Featured image is 1636 portrait of Galileo by Justus Sustermans, via Wikipedia.

Hope reprise

I make no apology for reblogging this quote from the Vaclav Havel, the much loved last president of Czechoslovakia and first president of the Czech Republic. I believe it speaks particularly to the difficult times we face, worldwide. It is through hope that we will chart a way through.

“Hope is a state of mind, not of the world.
Either we have hope within us or we don’t; it is a dimension of the soul, and it’s not essentially dependent on some particular observation of the world or estimate of the situation.
Hope is not a prognostication.
It is an orientation of the spirit, an orientation of the heart; it transcends the world that is immediately experienced, and is anchored somewhere beyond its horizons.
Hope, in this deep and powerful sense, is not the same as joy that things are going well, or willingness to invest in enterprises that are obviously headed for success, but rather, an ability to work for something because it is good, not just because it stands a chance to succeed.
The more propitious the situation in which we demonstrate hope, the deeper the hope is.
Hope definitely is not the same thing as optimism.
It is not the conviction that something will turn out well, but the certainty that something makes sense, regardless of how it turns out.”

Amen.

 

New Renaissance vision – 25 years on

I recently came across this short unpublished article I wrote towards the end of 1996, reflecting on The Knutsford Lectures 1993-1996 on Visions of a New Renaissance, previously described in this post. It was an ambitious attempt to capture the spirit and outline of the needed New Renaissance, inspired by what the 19 individual speakers had said. The limitations of my perspective and the lack of suitable outlets meant the article was never published.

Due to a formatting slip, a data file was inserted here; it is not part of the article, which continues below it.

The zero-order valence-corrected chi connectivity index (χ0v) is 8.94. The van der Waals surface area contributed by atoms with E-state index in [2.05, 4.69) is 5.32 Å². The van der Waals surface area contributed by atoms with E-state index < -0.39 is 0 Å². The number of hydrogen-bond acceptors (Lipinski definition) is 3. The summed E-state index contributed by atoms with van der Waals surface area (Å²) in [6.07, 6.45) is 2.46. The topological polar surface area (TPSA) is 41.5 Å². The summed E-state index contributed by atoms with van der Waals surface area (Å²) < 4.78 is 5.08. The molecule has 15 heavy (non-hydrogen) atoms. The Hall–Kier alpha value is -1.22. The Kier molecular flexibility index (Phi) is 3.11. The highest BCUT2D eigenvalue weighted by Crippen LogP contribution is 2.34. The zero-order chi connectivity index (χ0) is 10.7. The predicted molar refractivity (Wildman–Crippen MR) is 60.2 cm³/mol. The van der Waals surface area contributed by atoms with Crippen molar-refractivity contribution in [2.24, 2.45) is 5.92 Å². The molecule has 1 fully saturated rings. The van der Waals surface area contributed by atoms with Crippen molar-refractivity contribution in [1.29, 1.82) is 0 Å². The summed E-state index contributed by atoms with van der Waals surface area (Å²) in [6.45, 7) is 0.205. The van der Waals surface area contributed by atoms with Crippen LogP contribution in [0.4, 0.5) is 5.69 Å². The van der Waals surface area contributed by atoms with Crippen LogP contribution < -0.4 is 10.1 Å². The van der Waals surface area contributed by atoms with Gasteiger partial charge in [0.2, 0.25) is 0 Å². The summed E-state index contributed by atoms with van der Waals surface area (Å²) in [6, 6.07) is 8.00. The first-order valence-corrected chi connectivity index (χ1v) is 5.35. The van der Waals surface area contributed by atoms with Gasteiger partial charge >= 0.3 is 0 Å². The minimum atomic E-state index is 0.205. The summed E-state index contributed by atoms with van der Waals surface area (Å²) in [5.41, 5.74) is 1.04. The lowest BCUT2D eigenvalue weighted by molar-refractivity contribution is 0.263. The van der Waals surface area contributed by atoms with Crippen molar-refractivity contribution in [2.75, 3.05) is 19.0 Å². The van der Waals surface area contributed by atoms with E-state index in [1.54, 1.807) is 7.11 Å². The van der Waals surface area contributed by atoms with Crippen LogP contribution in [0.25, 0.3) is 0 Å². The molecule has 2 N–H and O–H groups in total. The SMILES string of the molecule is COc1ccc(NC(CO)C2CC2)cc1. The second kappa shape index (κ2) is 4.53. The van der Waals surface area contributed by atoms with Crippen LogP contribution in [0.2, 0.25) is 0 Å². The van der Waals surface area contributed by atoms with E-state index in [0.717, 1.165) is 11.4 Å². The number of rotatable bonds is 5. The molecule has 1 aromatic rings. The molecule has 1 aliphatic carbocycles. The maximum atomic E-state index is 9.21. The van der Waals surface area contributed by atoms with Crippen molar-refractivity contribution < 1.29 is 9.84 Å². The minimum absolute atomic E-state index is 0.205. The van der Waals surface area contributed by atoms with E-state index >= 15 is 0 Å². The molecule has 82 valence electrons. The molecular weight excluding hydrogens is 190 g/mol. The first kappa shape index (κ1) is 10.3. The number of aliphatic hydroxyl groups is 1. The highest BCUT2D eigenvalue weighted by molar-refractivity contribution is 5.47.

Discovering this piece led me to consider, what has changed in nearly 25 years. Was the outlined vision valid? Are we any nearer to it? Here’s my brief assessment, against the categories in the Emerging Vision section of the above paper i.e.:

  • Sustainable ecology.
  • Ethical behaviour and social responsibility
  • Local economy and community
  • Appropriate scale and human scale
  • Open science
  • Soul and spirit
  • Love, compassion, nonviolence
  • Holistic views
  • Living philosophy
  • Imagination, inspiration, arts

I have to say that, despite some encouraging features, it seems as if we are further away from a New Renaissance than we were 25 years ago. Consider just three points:

  1. Dominating everything else, the failure to effectively act on environmental sustainability and climate change for 25 years has led us into an increasingly perilous situation. We, particularly governments and moneymakers, have failed the test of ‘acting as if future generations matter’. On the other hand, far more individual people are acting as if they do; the pendulum is moving.
  2. Behind this is the dead weight of materialism, mechanism and reductionism, continuing to dominate science, governance and economics, stifling the emergence of soul, spirit, love, compassion, true values.
  3. The conflict between large scale and human scale is still heavily over-balanced in favour of the mega-projects, big government, industrial-scale farming and against human communities, particularly indigenous, and local solutions. Human inequalities increase as a result of an economic/governmental system that systematically increases them.

It does not have to be thus. We are creating the new world day by day, in our thoughts and resulting actions. The New Renaissance is a spur to our forward thinking. Take at look at SciMed‘s current New Renaissance initiative!

And I have to be encouraged by the direction taken by international organisations, and particularly the forthcoming Davos Agenda, plus this year’s schedule of global conferences. Covid-19 appears to have catalysed the understanding that the current ‘system’ no longer works, and a new direction is necessary for the whole of humanity, based on working with nature, inclusion and social justice, and trust between nations. A reason for hope!